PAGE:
Sunday, 6 September 2020

The Pinkfoot have started moving over

Wind still from SW, but not strong. A few light showers and sunny spells.

Pink-Footed Goose - several reports of flocks flying south. Probably c400 in total over the recording area.

Heysham skeer - low water (09:15) (MD)
Great Crested Grebe 7
Eider 23
Little Egret 10
Lots of Oystercatcher and  Curlew
No Knot
Redshank c50
Turnstone c60
Turnstone are well camouflaged in this terrain.
They sometimes don't fly off till you almost stand on them.
This juvenile is typical.

The honeycomb worms are quickly taking over the north side of the inner skeer. Apart from making walking difficult (it's like walking over wet egg cartons, it doesn't harm the worms, they just need to repair the damaged tube), the main significance is to the wintering diving birds that rely on the mussels (e.g. Eider)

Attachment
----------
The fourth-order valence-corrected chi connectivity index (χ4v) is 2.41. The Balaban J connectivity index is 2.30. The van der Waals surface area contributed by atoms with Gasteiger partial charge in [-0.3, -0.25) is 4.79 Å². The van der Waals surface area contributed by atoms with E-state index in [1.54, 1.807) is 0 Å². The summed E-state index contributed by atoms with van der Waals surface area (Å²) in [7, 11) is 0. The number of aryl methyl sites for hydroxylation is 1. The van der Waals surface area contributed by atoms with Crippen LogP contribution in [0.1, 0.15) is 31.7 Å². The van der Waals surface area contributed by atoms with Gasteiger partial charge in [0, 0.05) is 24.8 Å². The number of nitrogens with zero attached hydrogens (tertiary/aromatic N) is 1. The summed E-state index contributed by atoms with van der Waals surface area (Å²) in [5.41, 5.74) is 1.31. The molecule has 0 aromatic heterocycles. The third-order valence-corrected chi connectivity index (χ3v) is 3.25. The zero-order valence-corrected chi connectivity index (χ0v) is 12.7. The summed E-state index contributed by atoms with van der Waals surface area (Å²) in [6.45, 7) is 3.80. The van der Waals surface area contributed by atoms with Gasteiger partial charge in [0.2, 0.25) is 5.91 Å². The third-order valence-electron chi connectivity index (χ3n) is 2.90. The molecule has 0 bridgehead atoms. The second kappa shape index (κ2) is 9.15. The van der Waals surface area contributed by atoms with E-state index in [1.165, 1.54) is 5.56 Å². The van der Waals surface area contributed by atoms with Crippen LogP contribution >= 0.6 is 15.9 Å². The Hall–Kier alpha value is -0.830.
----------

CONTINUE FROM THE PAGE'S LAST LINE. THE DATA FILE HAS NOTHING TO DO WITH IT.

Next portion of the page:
The dark finger towards the top is the only area of mussels in this section.
The honeycomb reef goes right up to the first channel (Noah's dyke).
It wasn't possible to cross the channel on this height tide, but the outer skeer, starting on the other side of the channel, appears to be mainly mussel beds.

Wooden jetty area 11:00 (MD)
Just a quick check of the Meds on the beach - none.

This Lesser Black-Backed gull had caught a Common Blenny. Blenny are happy to remain in the shallowest of pools, particularly if covered by wrack. The gull probably foraged for it at the bottom of wall next to the lighthouse.
They look dangerous, but are perfectly harmless.
The fish, not the gull!
A quick tap on the head to subdue it
Then down it goes

Kevin had another excellent and interesting capture in his overnight "moth" trap.
Hornet Hoverfly
They are a huge hoverfly, and according to the NBN atlas there don't appear to be any Lancashire records North of the Manchester/Liverpool area. 

A migrant which has been occurring more frequently in the UK in recent years, 
the largest hoverfly to be found in the British isles.